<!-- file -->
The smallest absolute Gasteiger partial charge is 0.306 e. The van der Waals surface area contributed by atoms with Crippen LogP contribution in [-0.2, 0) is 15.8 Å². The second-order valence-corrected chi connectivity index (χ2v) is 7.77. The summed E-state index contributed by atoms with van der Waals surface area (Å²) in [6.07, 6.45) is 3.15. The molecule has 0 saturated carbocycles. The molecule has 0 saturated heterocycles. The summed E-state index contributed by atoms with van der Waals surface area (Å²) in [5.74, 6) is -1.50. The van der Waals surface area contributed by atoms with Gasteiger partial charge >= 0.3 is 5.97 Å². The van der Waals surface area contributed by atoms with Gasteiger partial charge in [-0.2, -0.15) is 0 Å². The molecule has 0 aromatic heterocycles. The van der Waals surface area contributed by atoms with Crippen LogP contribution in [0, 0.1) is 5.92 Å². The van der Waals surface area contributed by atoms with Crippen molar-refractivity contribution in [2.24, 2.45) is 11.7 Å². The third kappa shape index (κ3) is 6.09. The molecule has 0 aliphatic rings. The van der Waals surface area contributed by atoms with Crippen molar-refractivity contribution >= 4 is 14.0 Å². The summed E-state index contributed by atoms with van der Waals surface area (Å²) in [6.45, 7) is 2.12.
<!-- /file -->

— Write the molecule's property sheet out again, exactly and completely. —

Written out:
The smallest absolute Gasteiger partial charge is 0.306 e. The van der Waals surface area contributed by atoms with Crippen LogP contribution in [-0.2, 0) is 15.8 Å². The second-order valence-corrected chi connectivity index (χ2v) is 7.77. The summed E-state index contributed by atoms with van der Waals surface area (Å²) in [6.07, 6.45) is 3.15. The molecule has 0 saturated carbocycles. The molecule has 0 saturated heterocycles. The summed E-state index contributed by atoms with van der Waals surface area (Å²) in [5.74, 6) is -1.50. The van der Waals surface area contributed by atoms with Gasteiger partial charge >= 0.3 is 5.97 Å². The van der Waals surface area contributed by atoms with Gasteiger partial charge in [-0.2, -0.15) is 0 Å². The molecule has 0 aromatic heterocycles. The van der Waals surface area contributed by atoms with Crippen LogP contribution in [0, 0.1) is 5.92 Å². The van der Waals surface area contributed by atoms with Crippen molar-refractivity contribution in [2.24, 2.45) is 11.7 Å². The third kappa shape index (κ3) is 6.09. The molecule has 0 aliphatic rings. The van der Waals surface area contributed by atoms with Crippen molar-refractivity contribution >= 4 is 14.0 Å². The summed E-state index contributed by atoms with van der Waals surface area (Å²) in [6.45, 7) is 2.12.